From the New York Times bestselling author of Fermat?s Last Theorem, ?an extraordinary story?( Philadelphia Inquirer) of discovery, evolution, science, and faith.
In 1929, French Jesuit priest Pierre Teilhard de Chardin was a part of a group of scientists that uncovered a skull that became known as Peking Man, a key evolutionary link that left Teilhard torn between science and his ancient faith, and would leave him ostracized by his beloved Catholic Church. His struggle is at the heart of The Jesuit and the Skull, which takes readers across continents and cultures in a fascinating exploration of one of the twentieth century?s most important discoveries, and one of the world?s most provocative pieces of evidence in the roiling debate between creationism and evolution.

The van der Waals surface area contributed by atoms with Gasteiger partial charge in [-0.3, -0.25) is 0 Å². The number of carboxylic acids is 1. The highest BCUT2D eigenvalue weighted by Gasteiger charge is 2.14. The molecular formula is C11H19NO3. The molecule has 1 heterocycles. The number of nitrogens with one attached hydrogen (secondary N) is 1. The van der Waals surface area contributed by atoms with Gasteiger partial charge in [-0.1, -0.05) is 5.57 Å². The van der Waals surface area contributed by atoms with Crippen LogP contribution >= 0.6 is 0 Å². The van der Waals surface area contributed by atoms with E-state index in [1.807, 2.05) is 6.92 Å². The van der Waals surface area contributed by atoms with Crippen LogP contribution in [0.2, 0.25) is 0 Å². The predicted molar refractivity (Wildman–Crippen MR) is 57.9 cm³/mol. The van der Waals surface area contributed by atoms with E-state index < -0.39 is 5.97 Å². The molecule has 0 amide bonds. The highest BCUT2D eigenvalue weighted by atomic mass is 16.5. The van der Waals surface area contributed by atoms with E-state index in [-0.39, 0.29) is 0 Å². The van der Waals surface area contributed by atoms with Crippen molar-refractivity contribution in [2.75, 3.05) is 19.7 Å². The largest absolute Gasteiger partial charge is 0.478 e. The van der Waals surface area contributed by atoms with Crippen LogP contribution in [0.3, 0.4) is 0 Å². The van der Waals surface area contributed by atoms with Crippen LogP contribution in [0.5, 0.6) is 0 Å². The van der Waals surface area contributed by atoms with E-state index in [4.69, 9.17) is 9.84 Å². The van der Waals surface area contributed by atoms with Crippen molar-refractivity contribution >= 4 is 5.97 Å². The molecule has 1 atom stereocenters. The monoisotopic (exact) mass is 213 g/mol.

About the Author
Amir D. Aczel, PhD, is the author of 17 books on mathematics and science, some of which have been international bestsellers. Aczel has taught mathematics, statistics, and the history of science at various universities, and was a visiting scholar at Harvard in 2005 to 2007. In 2004, Aczel was awarded a Guggenheim Fellowship. He is also the recipient of several teaching awards and a grant from the American Institute of Physics to support the writing of two of his books. Aczel is currently a research fellow in the history of science at Boston University.